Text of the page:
Charles Bird King's portrait of Cherokee politician John Ridge
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Portrait of John Ridge
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In Search of My Selfie

photo 2

photo 2Ever have one of those moments where you make an off-hand joke about something and then find out that you were actually serious and now the “joke” is taking over your life? For me that happened as I was planning a teacher workshop on portraiture.

Now let me be frank up front. I have never been particularly inclined toward portraits or taking the time to get to know the people in them, so when I had to face portraiture as the subject of a workshop, I was a little dismayed. At some point in the process I remember making the joke that I should do the class on selfies because they are a form of self-portraiture, but I do not remember the point at which I started taking myself seriously.

As a result of my “joke” I have just finished a  month-long immersion into the ins and outs of selfie culture, provided by two very dedicated teenage tutors who were not afraid of the challenge of dragging an out-of-touch and unconnected  museum educator into the world of selfies and Instagram. Because of my newfound interest in selfies, I have now held a selfie round table with teens; a teacher workshop on selfies, self-portraiture, and Instagram; have collaborated with an elementary art teacher to develop classroom applications and a presentation proposal; and have worked with a school group who will be coming to do the “selfie project” at the Museum at the end of May—and I am just getting warmed up. So let me share a few things I have found out about selfies so far on my journey.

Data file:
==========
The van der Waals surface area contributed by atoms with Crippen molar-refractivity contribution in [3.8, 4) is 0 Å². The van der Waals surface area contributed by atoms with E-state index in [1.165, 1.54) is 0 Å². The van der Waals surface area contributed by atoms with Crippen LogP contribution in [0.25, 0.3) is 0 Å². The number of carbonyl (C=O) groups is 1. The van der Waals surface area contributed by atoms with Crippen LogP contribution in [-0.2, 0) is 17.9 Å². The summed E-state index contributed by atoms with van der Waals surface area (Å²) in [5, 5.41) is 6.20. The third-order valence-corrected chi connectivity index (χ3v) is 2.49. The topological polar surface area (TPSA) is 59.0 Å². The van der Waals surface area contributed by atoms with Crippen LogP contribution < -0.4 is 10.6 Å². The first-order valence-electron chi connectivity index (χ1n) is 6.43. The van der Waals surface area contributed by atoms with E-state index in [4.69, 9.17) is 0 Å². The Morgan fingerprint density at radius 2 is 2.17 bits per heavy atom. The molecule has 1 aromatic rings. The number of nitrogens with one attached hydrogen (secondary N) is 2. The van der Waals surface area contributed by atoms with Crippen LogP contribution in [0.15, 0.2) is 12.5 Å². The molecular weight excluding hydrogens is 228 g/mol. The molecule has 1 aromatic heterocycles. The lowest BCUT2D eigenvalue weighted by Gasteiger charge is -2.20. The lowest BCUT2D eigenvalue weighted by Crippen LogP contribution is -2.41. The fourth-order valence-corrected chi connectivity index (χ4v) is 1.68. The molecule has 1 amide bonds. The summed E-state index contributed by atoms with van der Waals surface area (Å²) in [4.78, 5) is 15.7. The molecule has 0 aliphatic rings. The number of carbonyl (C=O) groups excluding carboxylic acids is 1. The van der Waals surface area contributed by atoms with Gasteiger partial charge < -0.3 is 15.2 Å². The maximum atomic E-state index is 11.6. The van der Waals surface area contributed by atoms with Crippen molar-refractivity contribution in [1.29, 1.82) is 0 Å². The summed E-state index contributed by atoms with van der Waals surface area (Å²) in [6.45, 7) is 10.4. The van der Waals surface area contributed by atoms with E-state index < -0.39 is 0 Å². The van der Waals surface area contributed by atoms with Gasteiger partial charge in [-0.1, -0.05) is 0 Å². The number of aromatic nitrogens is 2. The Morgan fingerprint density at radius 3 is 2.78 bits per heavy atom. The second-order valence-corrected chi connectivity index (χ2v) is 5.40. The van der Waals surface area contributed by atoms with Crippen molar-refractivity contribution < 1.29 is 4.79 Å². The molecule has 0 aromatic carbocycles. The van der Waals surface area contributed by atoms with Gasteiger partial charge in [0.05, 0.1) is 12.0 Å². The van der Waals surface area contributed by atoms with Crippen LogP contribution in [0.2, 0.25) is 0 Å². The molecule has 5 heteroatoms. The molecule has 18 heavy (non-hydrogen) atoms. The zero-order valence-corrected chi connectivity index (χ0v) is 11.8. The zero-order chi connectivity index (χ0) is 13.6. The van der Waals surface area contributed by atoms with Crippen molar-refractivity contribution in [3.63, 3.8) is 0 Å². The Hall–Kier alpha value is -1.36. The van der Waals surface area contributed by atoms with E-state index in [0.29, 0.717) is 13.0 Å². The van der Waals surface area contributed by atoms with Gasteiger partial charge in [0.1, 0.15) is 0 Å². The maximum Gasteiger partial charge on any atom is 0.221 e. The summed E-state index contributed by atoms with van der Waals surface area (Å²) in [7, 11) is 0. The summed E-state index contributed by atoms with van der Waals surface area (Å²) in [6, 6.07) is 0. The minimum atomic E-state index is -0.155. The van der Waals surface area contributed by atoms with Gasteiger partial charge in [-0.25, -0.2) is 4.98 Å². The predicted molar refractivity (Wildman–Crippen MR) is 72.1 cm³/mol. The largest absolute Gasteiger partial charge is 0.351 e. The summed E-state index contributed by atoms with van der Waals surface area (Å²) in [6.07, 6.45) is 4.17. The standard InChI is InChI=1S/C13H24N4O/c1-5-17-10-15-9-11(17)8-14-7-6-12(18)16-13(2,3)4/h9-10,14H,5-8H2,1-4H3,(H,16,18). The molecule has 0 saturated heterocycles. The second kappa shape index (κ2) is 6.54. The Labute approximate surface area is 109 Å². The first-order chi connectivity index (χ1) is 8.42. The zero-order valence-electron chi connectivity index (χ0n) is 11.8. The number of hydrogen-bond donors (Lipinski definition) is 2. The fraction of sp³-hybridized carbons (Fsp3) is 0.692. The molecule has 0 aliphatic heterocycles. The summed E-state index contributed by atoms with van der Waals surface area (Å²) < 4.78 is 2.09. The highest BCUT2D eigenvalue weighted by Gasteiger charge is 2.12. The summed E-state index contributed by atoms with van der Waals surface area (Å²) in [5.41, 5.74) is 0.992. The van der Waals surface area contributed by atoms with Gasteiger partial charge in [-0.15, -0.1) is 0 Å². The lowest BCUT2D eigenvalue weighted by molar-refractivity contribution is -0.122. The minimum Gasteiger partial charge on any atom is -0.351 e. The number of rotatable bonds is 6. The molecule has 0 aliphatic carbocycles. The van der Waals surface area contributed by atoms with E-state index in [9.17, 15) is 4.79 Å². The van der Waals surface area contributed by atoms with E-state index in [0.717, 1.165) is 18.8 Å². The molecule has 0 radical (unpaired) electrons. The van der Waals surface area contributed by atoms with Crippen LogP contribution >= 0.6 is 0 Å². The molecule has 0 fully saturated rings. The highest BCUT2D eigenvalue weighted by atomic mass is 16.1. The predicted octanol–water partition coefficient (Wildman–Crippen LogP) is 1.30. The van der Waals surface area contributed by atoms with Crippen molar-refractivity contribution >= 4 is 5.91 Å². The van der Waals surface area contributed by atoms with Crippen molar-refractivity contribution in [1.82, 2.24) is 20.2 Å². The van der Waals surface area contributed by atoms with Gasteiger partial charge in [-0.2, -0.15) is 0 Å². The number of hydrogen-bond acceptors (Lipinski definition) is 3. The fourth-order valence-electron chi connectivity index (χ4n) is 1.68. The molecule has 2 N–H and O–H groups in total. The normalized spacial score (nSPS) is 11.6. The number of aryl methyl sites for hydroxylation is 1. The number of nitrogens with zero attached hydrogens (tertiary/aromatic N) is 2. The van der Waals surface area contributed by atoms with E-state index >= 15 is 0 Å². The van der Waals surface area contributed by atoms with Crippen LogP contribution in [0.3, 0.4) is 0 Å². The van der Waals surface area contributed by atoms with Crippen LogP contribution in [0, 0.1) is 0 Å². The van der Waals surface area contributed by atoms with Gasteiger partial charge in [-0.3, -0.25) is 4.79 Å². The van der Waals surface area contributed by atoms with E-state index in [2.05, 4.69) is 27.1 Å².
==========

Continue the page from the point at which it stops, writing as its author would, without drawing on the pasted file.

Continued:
Selfie with John Baldessari sculpture, Crystal Bridges.

Selfie with John Baldessari sculpture, Crystal Bridges.

  1. Selfies are something you take for yourself, but you share with the world.
  2. Selfies make history more personal because you can see the people involved in historical events as they are unfolding.
  3. To avoid the embarrassing selfie, don’t get so involved in the “self” aspect that you fail to notice the whole composition of the picture.
  4. Filters are an awesome way to modify selfies and your filter should match the mood of your composition.
  5. Selfies are a great way to show that you are comfortable with who you are.

 

Editor Linda DeBerry with

Editor Linda DeBerry’s selfie with John Peto’s selfie…

Self-portraits in the Crystal Bridges collection can be looked at and discussed in the same way you would a selfie on Instagram or any other social media site. My favorite painting for this is Self-Portrait with Rack Picture by John Peto. I invite you to get together to discuss who you think he is, and what he is telling the world about himself—by taking a good look at his self-portrait (selfie). So go find your selfie!

Got selfies at the Museum you’d like to share?  Upload them to Instagram with the hashtag #CBportrait!

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